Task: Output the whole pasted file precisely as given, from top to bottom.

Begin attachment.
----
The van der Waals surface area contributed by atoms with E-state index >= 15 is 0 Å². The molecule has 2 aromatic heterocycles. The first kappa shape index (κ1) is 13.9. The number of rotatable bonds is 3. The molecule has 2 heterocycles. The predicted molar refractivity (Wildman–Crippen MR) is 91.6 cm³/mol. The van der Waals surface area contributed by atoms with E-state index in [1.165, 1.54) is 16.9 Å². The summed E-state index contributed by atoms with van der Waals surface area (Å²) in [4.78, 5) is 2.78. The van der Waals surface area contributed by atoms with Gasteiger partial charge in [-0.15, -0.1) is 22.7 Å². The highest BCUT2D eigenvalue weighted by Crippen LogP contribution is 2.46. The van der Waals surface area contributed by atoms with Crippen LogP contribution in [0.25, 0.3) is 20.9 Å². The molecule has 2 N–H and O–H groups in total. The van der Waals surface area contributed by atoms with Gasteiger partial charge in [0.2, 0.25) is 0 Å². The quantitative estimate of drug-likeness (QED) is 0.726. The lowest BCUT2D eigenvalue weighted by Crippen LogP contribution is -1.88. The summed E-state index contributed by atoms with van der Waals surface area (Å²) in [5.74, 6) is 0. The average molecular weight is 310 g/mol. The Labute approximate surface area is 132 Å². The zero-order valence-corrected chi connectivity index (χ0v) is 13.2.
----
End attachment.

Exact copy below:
The van der Waals surface area contributed by atoms with E-state index >= 15 is 0 Å². The molecule has 2 aromatic heterocycles. The first kappa shape index (κ1) is 13.9. The number of rotatable bonds is 3. The molecule has 2 heterocycles. The predicted molar refractivity (Wildman–Crippen MR) is 91.6 cm³/mol. The van der Waals surface area contributed by atoms with E-state index in [1.165, 1.54) is 16.9 Å². The summed E-state index contributed by atoms with van der Waals surface area (Å²) in [4.78, 5) is 2.78. The van der Waals surface area contributed by atoms with Gasteiger partial charge in [-0.15, -0.1) is 22.7 Å². The highest BCUT2D eigenvalue weighted by Crippen LogP contribution is 2.46. The van der Waals surface area contributed by atoms with Crippen LogP contribution in [0.25, 0.3) is 20.9 Å². The molecule has 2 N–H and O–H groups in total. The van der Waals surface area contributed by atoms with Gasteiger partial charge in [0.2, 0.25) is 0 Å². The quantitative estimate of drug-likeness (QED) is 0.726. The lowest BCUT2D eigenvalue weighted by Crippen LogP contribution is -1.88. The summed E-state index contributed by atoms with van der Waals surface area (Å²) in [5.74, 6) is 0. The average molecular weight is 310 g/mol. The Labute approximate surface area is 132 Å². The zero-order valence-corrected chi connectivity index (χ0v) is 13.2.